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Imagine if you could make a secret application to have your opponent’s global assets frozen and  disclosed to you, to limit their weekly personal and legal spend, to have their premises summarily searched,  their computers and papers seized, their Gmail, Hotmail, and Yahoo accounts secretly monitored, their  passport confiscated, their trust service providers gagged and required to give you disclosure in secret and  then, if these draconian orders are breached, have your opponent (or their company directors, trustees or  nominees) arrested, fined and imprisoned – all before trial.  

The English Courts and (to varying degrees) courts in other “offshore” common law jurisdictions  outside the USA (such as Cayman Islands, BVI, Cyprus, Hong Kong, Singapore, Guernsey, Jersey,  Isle of Man, Bermuda, ADGM and DIFC) have developed powerful and innovative remedies such as  these to assist victims of fraud and to punish parties that knowingly breach court orders. While they may  be familiar to English and offshore civil fraud lawyers, they are likely less familiar to lawyers in other  jurisdictions.  

In this article, we summarise some of the different types of aggressive and innovative measures that  are available in English and offshore civil fraud litigation, including asset seizures, orders to search  premises, email monitoring orders, fines and even imprisonment. These are effective remedies and  deterrents and one of the reasons why victims of international fraud frequently turn to the English and  offshore courts, sometimes in preference to US courts. Partly in recognition of these unique, wide ranging,  and creative remedies, civil fraud litigation is treated as a separate, specialized practice area in England and  offshore.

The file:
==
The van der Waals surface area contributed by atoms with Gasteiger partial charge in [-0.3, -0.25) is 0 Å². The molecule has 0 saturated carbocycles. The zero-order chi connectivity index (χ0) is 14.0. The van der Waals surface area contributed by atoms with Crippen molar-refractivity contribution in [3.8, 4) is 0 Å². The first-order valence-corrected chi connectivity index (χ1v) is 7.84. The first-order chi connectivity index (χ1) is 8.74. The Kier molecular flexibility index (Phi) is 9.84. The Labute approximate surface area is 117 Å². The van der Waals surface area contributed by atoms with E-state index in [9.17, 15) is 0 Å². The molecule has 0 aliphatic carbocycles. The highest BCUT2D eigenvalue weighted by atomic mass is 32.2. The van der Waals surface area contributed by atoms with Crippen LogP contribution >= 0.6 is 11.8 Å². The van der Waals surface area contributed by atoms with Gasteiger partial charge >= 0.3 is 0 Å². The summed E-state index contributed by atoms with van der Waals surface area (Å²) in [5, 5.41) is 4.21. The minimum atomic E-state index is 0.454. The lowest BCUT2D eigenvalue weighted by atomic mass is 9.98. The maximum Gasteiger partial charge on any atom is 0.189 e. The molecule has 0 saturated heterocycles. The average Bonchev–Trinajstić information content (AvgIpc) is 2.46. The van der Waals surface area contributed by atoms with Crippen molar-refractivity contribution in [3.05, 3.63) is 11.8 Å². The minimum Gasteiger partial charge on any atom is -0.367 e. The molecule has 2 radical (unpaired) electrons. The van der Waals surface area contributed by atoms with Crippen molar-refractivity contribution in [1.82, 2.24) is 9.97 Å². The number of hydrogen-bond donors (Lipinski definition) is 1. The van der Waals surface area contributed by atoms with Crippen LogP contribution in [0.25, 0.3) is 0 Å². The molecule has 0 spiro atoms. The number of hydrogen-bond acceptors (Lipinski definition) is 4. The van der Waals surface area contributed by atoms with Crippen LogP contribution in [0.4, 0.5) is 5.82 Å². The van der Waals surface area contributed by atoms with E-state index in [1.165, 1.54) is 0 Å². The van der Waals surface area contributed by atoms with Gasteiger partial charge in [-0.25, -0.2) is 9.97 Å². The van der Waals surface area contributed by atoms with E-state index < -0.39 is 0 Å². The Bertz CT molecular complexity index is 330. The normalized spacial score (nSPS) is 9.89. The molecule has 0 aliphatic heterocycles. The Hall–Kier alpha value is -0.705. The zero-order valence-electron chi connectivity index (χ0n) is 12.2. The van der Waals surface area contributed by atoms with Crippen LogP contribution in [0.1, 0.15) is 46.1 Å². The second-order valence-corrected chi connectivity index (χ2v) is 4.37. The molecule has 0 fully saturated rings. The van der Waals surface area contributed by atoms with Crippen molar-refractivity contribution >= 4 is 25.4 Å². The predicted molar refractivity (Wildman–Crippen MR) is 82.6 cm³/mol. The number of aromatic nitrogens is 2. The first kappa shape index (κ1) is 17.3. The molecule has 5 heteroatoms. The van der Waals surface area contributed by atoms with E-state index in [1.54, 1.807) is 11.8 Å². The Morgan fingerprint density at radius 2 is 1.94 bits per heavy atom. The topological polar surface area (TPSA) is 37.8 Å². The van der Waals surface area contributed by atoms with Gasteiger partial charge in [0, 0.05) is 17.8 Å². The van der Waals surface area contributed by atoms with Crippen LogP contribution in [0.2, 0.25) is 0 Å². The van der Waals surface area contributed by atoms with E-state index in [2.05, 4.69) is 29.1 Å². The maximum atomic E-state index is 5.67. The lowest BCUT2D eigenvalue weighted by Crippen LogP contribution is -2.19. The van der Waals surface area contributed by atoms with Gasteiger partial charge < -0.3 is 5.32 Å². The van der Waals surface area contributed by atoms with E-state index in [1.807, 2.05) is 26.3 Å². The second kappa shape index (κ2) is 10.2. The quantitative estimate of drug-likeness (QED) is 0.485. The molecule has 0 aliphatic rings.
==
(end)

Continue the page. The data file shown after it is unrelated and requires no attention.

We also consider how defendant parties faced with such orders can respond to them effectively  and minimize their risk exposure. 


Worldwide Freezing Orders – the “Nuclear Weapon” of English and offshore litigation

“Worldwide Freezing Orders” (WWFOs for short) are referred to as the “nuclear weapons” of  English litigation. They force potential fraudsters to (i) disclose their assets in very short order, wherever  they may be, freeze those assets, and ultimately prevent them from being dissipated. WWFOs can be made  in support of both English proceedings and foreign proceedings. They can be made against parties  domiciled outside England. 

Compliance with WWFO’s can be extremely time consuming and burdensome. Very frequently  the respondent may attempt to breach a WWFO in an effort to conceal assets or in the mistaken belief that  there will be no consequences. The Court, however, has developed numerous devices to police compliance.  In view of its powerful effect, an application for a WWFO is almost always made without notice, so that  the respondent cannot dissipate its assets after it has been given notice of the application.